See How to Create Batman-Style Dark Deco 3D Buildings in Blender

Tomasz Artur Bolek walked us through the series of Batman-style dark deco 3D building concepts and shared in detail his approach to modeling and texturing the buildings in Blender, along with insights into lighting and rendering techniques.


Hi, my name is Tomasz Artur Bolek. I am a 3D Artist from Poland and an alumnus of the National Film School in Łódź. My interest in 3D and CGI began in 2014 when I gradually became more interested in game development and film special effects. Over the years, I've contributed to various projects, including video games such as SUPERHOT, SUPERHOT VR, and SUPERHOT: MIND CONTROL DELETE, and a number of short films.

Journey Through Blender

My experience with Blender started with my entry-level job at SUPERHOT in 2015, where I learned a lot about modeling from Marcin Surma, Art Director of SUPERHOT. Excited by the possibilities of this software, I delved more and more into it, creating my own little projects using primitive buildings and urban structures. I was drawn to learning Blender because of its intuitiveness, speed, and versatility. It also turned out to be a really useful tool during my studies, so it has accompanied me in various environments all these years.

Building Virtual Skyscrapers

I started my series of 3D building concepts in early 2021 by experimenting with a system of modular structures, which later allowed me to create complex skyscrapers. At the time, I felt like I could take it to a new place that I hadn't seen before. From the initial visual tests, I noticed that it resonated strongly with other people on social media, especially urban photographers, so I started investing more time in it. In my approach to 3D architecture, it was important for me to refer to the way I photograph and observe real buildings. Many years ago, I started going for evening walks with my camera and looking for interesting shapes and compositions in my city. At some point, I started using these photographic references to create my 3D projects.

Inspired by Legends

I draw inspiration from various sources. From the city-machine of Metropolis to Dark Deco from Batman: The Animated Series. In terms of individual artists, I have to single out the work of Syd Mead and Hugh Ferriss as massive inspirations for my artistic journey. The vibrant and distinctive future landscapes in Mead's work have influenced the way I use color and contrast. Ferriss's atmospheric architectural drawings have always inspired me with the perfect play of light and shadow, the treatment of building shapes, and the elegant fog that enhanced the mystery of his works.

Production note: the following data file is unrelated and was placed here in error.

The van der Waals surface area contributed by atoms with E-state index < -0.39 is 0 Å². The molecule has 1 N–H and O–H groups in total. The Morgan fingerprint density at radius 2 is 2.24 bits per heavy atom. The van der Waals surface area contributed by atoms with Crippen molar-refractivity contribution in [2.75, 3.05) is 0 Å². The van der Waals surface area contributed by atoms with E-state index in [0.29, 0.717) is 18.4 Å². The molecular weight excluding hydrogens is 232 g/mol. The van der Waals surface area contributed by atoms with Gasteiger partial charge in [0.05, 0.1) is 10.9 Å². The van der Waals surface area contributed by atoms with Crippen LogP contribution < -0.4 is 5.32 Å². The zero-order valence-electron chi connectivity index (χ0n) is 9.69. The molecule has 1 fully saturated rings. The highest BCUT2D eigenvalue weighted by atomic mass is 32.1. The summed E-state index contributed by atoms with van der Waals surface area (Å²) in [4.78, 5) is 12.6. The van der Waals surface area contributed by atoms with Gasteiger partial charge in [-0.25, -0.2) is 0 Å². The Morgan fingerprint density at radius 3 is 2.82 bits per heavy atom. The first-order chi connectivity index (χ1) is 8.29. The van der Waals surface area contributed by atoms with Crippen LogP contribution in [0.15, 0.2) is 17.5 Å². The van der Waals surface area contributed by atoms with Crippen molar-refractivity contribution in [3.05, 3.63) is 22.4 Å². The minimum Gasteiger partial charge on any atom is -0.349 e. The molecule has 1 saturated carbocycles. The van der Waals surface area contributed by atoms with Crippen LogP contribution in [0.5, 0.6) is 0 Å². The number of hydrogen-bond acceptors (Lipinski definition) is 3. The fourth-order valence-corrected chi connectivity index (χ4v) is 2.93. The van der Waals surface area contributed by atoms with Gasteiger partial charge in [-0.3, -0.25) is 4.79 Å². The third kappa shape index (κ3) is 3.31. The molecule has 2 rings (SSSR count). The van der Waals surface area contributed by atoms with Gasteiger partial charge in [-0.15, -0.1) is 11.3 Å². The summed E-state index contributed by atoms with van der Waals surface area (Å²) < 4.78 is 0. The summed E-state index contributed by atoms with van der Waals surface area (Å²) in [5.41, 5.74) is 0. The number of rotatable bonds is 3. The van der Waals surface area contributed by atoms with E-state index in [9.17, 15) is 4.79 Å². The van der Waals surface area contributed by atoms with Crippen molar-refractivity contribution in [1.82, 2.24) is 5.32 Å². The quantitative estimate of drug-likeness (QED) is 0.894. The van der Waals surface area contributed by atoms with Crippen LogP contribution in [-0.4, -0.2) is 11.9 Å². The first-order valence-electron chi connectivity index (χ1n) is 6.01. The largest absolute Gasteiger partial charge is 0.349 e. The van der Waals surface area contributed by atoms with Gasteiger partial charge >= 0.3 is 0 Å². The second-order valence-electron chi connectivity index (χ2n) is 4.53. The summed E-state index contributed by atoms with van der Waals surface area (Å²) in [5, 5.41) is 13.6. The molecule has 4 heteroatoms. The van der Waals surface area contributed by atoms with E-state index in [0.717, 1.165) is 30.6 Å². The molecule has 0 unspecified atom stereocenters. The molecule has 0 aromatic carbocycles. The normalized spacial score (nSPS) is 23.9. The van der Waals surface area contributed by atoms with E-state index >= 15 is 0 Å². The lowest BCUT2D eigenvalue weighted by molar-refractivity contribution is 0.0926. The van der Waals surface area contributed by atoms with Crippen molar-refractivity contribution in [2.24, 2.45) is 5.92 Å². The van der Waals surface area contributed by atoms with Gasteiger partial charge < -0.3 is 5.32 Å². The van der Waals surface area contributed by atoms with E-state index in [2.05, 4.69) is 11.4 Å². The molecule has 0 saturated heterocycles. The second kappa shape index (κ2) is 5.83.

The Workflow

I create my buildings from simple shapes, using Array and Wireframe modifiers. The more rudimental and fragmented the geometry, the easier they are to control. Especially the wireframe modifier, which gives great opportunities to quickly modify their appearance and create the illusion of technical detail in the geometry or structure of the building itself. I always try to find the right balance between dreamlike and realistic, and I usually gravitate towards almost monochromatic designs to maximize the power of interaction between the light coming on and the rest of the composition.

My system of creating projects is not linear, I usually try to work in a top-down fashion, which involves organizing most of the key elements at the same time. These key elements definitely include camera settings. The building itself, lighting, and fog are very important, but ultimately the frame in which I present it all is of final importance.